A resilient Miami Art Week forges forward
By Elisa Turner
On view are ongoing and new exhibits overseen by Katharine Hinds, with works by Magdalena Abakanowicz, Doug Aitken, Olafur Eliasson, Kota Ezawa, Ernesto Neto, Mary Obering, Nancy Rubins, George Segal, Carrie Mae Weems, and Yukinori Yanagi. In one particularly compelling passage, Ibrahim Mahama and Jennifer Steinkamp – two artists not typically considered together – are paired here in a meditative experience. Recalling a threatened environment and the inequities of global trade, one side of Mahama’s monumental stacked sculpture Non-orientable Nkansa (2017) is installed opposite Blind Eye 3 (2019), Steinkamp’s roughly three-minute animated video installation.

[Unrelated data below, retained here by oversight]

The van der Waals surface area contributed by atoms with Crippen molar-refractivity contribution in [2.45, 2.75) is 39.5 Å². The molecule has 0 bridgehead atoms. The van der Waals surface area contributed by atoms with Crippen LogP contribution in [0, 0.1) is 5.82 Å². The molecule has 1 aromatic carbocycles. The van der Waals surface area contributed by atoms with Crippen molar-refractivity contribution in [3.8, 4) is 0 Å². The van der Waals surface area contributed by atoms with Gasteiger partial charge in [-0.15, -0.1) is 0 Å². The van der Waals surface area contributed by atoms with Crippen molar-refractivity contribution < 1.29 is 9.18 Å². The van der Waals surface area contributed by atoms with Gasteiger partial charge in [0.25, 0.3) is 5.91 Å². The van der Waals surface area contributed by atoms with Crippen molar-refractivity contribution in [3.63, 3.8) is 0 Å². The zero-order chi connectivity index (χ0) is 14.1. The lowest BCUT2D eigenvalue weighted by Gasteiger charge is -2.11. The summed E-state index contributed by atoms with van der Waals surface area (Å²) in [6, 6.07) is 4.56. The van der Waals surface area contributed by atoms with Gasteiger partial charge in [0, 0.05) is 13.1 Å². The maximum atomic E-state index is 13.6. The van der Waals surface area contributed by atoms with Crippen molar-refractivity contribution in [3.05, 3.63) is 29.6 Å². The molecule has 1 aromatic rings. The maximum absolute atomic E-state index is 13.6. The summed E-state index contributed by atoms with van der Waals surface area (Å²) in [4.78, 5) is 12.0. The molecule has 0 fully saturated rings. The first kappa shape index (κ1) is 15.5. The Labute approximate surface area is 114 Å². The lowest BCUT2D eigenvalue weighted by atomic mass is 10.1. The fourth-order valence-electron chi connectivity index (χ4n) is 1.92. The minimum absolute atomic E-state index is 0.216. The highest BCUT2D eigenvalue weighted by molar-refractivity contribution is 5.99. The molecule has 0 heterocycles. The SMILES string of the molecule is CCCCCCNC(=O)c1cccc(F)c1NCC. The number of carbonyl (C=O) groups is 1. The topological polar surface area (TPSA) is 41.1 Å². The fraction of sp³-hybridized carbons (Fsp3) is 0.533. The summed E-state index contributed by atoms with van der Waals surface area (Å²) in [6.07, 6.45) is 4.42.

Mahama worked with migrant workers from his native Ghana to create a towering wall made of 2,000 shoemaker boxes, originally used for containing tools for polishing and repairing shoes. This rough-hewn massing creates a sculptural tapestry composed of hundreds of dark, empty spaces, likely signifying wasted economic potential while possessing a resilient, vernacular beauty. Blind Eye 3, on the other hand, captures the ebb and flow of seasons with a stand of birches swaying slightly almost as if breathing, leaves growing greener in spring and summer, turning gold in the fall, and falling away in winter. Today, it reads as an elegy for a squandered natural world.